In the late 14th century, type XVIa, XV, and XVII all coexisted, but the suspensions for each were a factor of it being the late 14th century and using a plaque belt. Not the fact that the blade was classified as a XVIa or XVII...

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Harry Marinakis




PostPosted: Sat 28 Jun, 2014 5:33 pm    Post subject:         Reply with quote

Ian S LaSpina wrote:
Can I ask why you're attempting to classify sword suspension type based on blade type? I would think that suspension is more a function of the time period, not the Oakeshott classification.


Excellent question, Ian. When attempting to classify anything, one always struggles with such issues.

The most obvious problem with this catalog of sword suspensions as organized by Oakeshott type is its organization by Oakeshott type. This organizational scheme requires identifying a sword type as depicted on the effigy or in the illuminated manuscript. This is not always possible, and sometimes requires a bit of speculation or presumption (but not too much).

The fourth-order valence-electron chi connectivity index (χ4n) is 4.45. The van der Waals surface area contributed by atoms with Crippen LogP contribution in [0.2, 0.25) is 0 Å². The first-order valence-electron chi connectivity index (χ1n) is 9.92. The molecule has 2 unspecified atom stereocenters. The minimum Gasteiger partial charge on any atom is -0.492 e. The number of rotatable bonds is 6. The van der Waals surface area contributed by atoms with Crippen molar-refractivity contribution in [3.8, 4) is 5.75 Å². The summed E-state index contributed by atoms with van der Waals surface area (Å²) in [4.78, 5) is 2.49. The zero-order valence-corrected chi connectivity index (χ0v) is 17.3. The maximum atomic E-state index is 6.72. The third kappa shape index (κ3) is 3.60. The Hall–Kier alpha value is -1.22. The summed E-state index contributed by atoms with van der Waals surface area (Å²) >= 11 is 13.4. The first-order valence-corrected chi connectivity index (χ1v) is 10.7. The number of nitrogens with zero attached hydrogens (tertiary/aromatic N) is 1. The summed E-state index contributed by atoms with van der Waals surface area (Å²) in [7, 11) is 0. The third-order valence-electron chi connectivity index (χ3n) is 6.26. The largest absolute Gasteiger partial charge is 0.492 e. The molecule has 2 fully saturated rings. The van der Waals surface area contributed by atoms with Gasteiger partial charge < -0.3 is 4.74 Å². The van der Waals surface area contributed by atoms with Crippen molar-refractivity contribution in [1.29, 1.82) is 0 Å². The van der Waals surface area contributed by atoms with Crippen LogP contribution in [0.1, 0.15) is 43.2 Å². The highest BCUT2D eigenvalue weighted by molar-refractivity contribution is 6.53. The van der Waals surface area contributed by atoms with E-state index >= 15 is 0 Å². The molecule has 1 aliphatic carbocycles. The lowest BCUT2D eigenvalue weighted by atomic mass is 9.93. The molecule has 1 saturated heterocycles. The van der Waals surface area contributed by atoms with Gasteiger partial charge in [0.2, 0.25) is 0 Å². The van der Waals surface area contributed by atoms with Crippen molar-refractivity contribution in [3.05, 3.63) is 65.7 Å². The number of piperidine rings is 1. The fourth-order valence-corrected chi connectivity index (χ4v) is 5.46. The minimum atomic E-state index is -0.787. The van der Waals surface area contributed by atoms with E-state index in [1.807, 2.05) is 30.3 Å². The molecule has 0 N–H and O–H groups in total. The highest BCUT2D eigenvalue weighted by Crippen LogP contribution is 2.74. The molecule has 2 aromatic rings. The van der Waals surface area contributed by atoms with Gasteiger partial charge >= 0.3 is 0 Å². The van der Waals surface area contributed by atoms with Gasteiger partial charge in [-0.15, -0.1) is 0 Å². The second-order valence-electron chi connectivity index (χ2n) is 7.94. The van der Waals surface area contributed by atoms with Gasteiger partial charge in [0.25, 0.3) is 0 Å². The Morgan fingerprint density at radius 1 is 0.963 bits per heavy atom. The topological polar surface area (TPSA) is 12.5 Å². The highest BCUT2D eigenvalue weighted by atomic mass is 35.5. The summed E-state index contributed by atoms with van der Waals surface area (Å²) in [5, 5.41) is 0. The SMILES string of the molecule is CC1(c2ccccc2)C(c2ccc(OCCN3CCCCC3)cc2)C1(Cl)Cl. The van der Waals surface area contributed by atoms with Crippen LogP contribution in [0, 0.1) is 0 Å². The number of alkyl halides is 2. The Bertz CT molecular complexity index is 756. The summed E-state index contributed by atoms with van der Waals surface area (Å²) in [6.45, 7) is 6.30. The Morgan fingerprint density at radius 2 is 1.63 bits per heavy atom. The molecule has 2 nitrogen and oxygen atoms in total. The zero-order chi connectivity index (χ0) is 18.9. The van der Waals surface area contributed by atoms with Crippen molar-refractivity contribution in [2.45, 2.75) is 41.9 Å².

You are correct in that sometimes I have identified swords by the date of the manuscript, sometimes with more supportive data such as the pommel and cross types, too. However, I used illuminations or effigies only when confidence was very high that I had identified the sword properly. Thus, I did not use lot of images and effigies for my data, and that could introduce errors into my conclusions as well.

I would be interested to see if there would be any significant differences in conclusions if someone else did similar research using the time period as the primary sorting criteria, instead of Oakeshott type.